The Aussies won the toss and put up a big first-innings score and we knew that we had to get close to it to get a foothold in the game. It was our big player who pulled out his big innings, which gave us a chance to win that game. When he came in we were about 180 behind Australia, and when he was out, India were 77 in front. I remember him hitting Colin Miller for a six to reach his hundred. The ball went over long-on into the far end of the ground. We were sitting in our viewing area with spectators on two sides of us, behind us, and on our right, and the celebration was wild. And loud. As much as we may see batsmen hitting sixes to reach centuries now, something like that was rarely done ten years ago. It was wonderful, emphatic, a statement. He was up against McGrath, Warne, Gillespie and the world's best team. It was hot and sweltering, we were sweating buckets sitting out in the viewing area and the crowd was packed in to every inch of the ground. And then, there was Sachin batting for us, batting for them.
Sanjay Manjrekar: 114 in Perth, 1992
This has been the toughest assignment for me as an Indian cricket observer. So, I have tried to simplify the task by giving myself a few important parameters to be guided by.
It's got to be an innings played against a good bowling attack in challenging conditions. Second, it's got to be a performance that rises above all the others in that innings. Third, well, it's got be pretty to look at.
After applying all the above conditions, I have picked the 114 runs that Tendulkar made against Australia at Perth in 1992 as a 18-year-old as my favourite Tendulkar innings. Because I was also playing that game, it was a prime candidate for my selection. Now Perth to Indian batsmen, at the time, was the ultimate Test. For players weaned on pitches where the ball bounced knee-high, the regular chest-high bounce in Perth made life very difficult.
India got 272 in the first innings. Pace and bounce did India in once again on that fateful tour. Tendulkar with just over two years of Test experience, strode out and almost casually got a brilliant hundred. He batted on that pitch as if it was his school, Shardashram's, net pitch. He looked at home on it.
I remember forgetting for a while that I was a player in that team. I came out of our dressing room and watched that innings like any cricket fan would. Tendulkar by that time in his career had showed signs of greatness. That afternoon he confirmed his greatness.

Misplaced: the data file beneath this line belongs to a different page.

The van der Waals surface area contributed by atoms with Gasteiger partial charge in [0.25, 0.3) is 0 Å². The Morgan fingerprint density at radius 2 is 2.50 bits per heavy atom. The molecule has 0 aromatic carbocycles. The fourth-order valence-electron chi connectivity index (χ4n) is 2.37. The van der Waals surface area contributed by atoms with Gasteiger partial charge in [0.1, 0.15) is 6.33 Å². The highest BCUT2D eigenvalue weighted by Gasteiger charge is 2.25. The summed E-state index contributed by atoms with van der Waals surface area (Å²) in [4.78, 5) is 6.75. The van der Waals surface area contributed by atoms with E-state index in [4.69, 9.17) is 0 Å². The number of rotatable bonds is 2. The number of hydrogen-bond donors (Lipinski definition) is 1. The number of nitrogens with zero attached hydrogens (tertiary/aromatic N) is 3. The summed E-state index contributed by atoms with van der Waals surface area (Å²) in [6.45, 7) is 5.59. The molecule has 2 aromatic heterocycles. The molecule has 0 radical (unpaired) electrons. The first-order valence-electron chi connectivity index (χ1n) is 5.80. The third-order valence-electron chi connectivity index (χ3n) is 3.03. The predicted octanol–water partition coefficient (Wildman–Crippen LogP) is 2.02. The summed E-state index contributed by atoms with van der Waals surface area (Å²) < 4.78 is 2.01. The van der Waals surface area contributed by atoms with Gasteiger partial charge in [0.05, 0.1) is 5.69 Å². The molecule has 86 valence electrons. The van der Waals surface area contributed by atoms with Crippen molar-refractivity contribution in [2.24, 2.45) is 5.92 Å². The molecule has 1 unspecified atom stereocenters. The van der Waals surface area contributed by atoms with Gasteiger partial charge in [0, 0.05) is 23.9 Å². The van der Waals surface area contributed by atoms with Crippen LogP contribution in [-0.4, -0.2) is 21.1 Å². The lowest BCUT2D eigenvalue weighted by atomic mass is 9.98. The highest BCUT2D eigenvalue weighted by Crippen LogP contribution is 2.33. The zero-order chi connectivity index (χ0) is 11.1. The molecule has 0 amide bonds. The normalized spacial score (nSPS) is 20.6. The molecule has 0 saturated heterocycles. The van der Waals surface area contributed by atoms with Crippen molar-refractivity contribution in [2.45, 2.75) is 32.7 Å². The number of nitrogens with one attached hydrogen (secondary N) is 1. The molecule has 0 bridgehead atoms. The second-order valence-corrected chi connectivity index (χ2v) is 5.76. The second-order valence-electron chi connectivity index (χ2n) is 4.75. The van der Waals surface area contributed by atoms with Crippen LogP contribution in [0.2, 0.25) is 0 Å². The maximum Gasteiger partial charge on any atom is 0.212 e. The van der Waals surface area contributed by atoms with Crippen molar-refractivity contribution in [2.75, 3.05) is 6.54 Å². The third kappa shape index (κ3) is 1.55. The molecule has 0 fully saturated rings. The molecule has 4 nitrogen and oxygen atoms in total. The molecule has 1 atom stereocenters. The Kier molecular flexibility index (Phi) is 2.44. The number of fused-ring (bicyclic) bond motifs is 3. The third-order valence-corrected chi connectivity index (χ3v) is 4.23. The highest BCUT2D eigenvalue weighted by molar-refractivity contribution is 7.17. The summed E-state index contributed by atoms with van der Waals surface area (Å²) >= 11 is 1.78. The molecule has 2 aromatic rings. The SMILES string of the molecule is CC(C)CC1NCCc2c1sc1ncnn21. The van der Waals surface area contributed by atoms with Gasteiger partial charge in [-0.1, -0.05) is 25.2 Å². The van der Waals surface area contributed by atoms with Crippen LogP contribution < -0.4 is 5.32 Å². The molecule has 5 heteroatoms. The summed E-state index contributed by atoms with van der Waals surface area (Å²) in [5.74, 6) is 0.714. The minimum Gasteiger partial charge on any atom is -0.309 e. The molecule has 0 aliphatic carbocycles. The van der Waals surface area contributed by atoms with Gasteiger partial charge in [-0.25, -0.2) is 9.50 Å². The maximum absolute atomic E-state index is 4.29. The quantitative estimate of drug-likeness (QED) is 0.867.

He scored at a strike rate of 70.8, and he was unstoppable. Anything that was short of length around the off stump, which is the basic area of attack at the international level was driven through the covers off the back foot for four. We watched in awe as we saw one of the first Indian batsmen to hit good balls for boundaries on a regular basis. Anything that was pitched up was driven off the front foot by Tendulkar. There were a few 'short-arm pulls' added as a garnish on that innings. The short-arm pull was a shot rarely played by Indian batsmen then.
The bowlers were clearly rattled, so they wisely focused on the batsmen at the other end, who were more obliging. It was clearly a case, in that innings, of a batsman seemingly batting against a different attack on a different pitch from the rest of us.
That innings was played 18 years ago. He has now got 47 hundreds after that. But this is still the one that does it for me.
Navjot Sidhu: 114 in Perth, 1992
The ball was really bouncing around that day. Normally for a short-statured man it is very difficult to face the short ball, but the consummate ease with which Tendulkar played those horizontal cut shots on that pitch was amazing. Even a good length ball was rising over the top of the stumps, but Tendulkar showed his mastery with his wrists - he played the pull shot, cuts and flick using the wrists beautifully on the fastest pitch at the time - in a way proving how great he already was at the age.
With inputs from Sharda Ugra
Nagraj Gollapudi is an assistant editor at CricinfoFeeds: Nagraj Gollapudi
© ESPN Sports Media Ltd.